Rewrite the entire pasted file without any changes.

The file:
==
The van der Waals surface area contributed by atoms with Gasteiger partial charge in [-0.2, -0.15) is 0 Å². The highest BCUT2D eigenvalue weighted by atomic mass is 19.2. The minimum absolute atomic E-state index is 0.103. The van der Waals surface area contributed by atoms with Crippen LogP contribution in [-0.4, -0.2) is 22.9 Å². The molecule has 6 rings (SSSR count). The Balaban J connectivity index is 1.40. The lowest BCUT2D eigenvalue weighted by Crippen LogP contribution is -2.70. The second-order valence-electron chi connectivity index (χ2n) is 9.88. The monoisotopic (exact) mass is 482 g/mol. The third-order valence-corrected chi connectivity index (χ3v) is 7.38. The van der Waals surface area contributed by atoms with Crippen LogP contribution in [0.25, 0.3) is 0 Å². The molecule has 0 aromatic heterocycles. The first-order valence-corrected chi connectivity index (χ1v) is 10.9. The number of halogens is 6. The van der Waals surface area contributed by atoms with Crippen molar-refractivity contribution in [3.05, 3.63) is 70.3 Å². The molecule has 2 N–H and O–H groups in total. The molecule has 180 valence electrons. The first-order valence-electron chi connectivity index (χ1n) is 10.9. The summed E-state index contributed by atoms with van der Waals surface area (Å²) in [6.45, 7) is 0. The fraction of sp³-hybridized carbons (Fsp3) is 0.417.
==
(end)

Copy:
The van der Waals surface area contributed by atoms with Gasteiger partial charge in [-0.2, -0.15) is 0 Å². The highest BCUT2D eigenvalue weighted by atomic mass is 19.2. The minimum absolute atomic E-state index is 0.103. The van der Waals surface area contributed by atoms with Crippen LogP contribution in [-0.4, -0.2) is 22.9 Å². The molecule has 6 rings (SSSR count). The Balaban J connectivity index is 1.40. The lowest BCUT2D eigenvalue weighted by Crippen LogP contribution is -2.70. The second-order valence-electron chi connectivity index (χ2n) is 9.88. The monoisotopic (exact) mass is 482 g/mol. The third-order valence-corrected chi connectivity index (χ3v) is 7.38. The van der Waals surface area contributed by atoms with Crippen LogP contribution in [0.25, 0.3) is 0 Å². The molecule has 0 aromatic heterocycles. The first-order valence-corrected chi connectivity index (χ1v) is 10.9. The number of halogens is 6. The van der Waals surface area contributed by atoms with Crippen molar-refractivity contribution in [3.05, 3.63) is 70.3 Å². The molecule has 2 N–H and O–H groups in total. The molecule has 180 valence electrons. The first-order valence-electron chi connectivity index (χ1n) is 10.9. The summed E-state index contributed by atoms with van der Waals surface area (Å²) in [6.45, 7) is 0. The fraction of sp³-hybridized carbons (Fsp3) is 0.417.